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Jones, Owen, 1809-1874. / The grammar of ornament
(1910)

Ornament of savage tribes,   pp. 13-17 ff.


Page 13


CHAPTER I.-PLATES 1, 2, 3.
ORNAMENT OF SAVAGE TRIBES.
PLATE I.
1. Cloth. Otaheite.-UNrTED SERVICE MUSEUM.
2. Matting from Tongotabu, Friendly Islands.
3. Cloth. Otaheite.-U. S. M.
4. Cloth. Sandwich Islands.-U. S. M.
5-8. Cloths. Sandwich Islands.-BRITISH MUSEUM.
9.
10.
11.
12.
13.
Cloth Matting from Tongotabu, Friendly Islands.
Cloth. Otaheite.-U. S. M.
Cloth. Sandwich Islands.-B. M.
Cloth.
Cloth made from Paper Mulberry, Feejee Islands.-B. M.
PLATE II.
1. South America.-UNITED SERVICE MUSEUM.
2. Sandwich Islands.            U. S. M.
3. Owhyhee.                     U. S. M.
4. New Hebrides. Inlaid Shield. U. S. M.
5. Sandwich Islands.            U. S. M.
6. South Sea Islands.           U. S. M.
7, 8. Sandwich Islands.         U. S. M.
9,10. Tahiti. Adze.
11, 12. Friendly Islands.
13, 14. Tahiti. Adze.
15. Sandwich Islands.
16, 17. New Zealand.
18-20. Sandwich Islands.
Drum.
U.S.-l.
U.S. M.
U.S.M.
UI S. M.
U.S. M.
IJ.S. M.
PLATE III.
Owhyhee. Club.-UNITED SERVICE MUSEUM.
Sandwich Islands. Club.     U. S. M.
New Zealand. Patoo-Patoo. U. S. _M.
Tahiti. Adze.               U. S. M.
New Zealand. Paddle.        U. S. M.
6. New Zealand. Pajee, or War Club.
7. South Sea Isles. War Club.
8. Handle, full size of Fig. 5.
9. Feejee Islands. Club.
FROM the universal testimony of travellers it would appear, that there is
scarcely a people, in however
early a stage of civilisation, with whom the desire for ornament is not a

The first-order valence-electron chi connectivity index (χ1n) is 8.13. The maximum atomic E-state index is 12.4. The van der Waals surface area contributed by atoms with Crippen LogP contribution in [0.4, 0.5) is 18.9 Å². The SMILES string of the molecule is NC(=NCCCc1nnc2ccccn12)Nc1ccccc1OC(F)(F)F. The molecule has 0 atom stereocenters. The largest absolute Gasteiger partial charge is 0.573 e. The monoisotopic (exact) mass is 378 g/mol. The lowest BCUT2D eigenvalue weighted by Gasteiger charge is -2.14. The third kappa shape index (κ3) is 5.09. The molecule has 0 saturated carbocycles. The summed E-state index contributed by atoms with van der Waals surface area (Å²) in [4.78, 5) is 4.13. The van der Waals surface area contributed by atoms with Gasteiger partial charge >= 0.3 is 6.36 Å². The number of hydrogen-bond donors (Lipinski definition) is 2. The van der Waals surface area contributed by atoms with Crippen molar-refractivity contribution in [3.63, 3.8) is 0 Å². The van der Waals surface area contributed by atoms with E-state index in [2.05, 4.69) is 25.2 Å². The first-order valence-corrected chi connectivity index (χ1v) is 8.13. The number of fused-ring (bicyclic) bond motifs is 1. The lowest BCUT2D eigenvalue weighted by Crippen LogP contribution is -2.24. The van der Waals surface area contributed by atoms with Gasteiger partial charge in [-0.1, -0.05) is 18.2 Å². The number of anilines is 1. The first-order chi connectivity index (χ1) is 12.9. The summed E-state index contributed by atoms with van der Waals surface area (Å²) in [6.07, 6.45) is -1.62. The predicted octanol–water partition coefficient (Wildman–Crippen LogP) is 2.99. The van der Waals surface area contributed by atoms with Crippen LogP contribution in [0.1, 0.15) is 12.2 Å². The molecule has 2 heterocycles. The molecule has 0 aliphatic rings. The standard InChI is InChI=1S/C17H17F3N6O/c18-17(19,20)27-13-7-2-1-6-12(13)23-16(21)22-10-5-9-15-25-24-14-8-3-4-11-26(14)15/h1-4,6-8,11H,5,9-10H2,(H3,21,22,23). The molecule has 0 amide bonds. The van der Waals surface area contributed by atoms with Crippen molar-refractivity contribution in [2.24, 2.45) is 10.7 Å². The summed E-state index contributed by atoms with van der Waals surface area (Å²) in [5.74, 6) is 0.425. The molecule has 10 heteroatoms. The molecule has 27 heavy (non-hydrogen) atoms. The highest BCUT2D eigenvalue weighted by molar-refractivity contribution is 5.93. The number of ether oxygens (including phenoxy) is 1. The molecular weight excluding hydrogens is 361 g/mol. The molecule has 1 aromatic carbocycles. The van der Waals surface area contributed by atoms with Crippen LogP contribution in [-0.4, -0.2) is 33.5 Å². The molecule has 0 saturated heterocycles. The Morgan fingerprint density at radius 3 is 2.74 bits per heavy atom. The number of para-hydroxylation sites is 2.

strong instinct. The desire is
absent in none, and it grows and increases with all in the ratio of their
progress in civilisation. Man
appears everywhere impressed with the beauties of Nature which surround him,
and seeks to imitate to the
extent of his power the works of the Creator.
Man's earliest ambition is to create. To this feeling must be ascribed the
tattooing of the human face
and body, resorted to by the savage to increase the expression by which he
seeks to strike terror on his
enemies or rivals, or to create what appears to him a new beauty.* As we
advance higher, from the
* The tattooing on the head which we introduce from the Museum at Chester
is very remarkable, as showing that in this very
barbarous practice the principles of the very highest ornamental art are
manifest, every line upon the face is the best adapted to
develope the natural features.
1.
2.
3.
4.
5.
U.S. M.
U.S. M.
U.S. M.
U.S. M.
- - -
13
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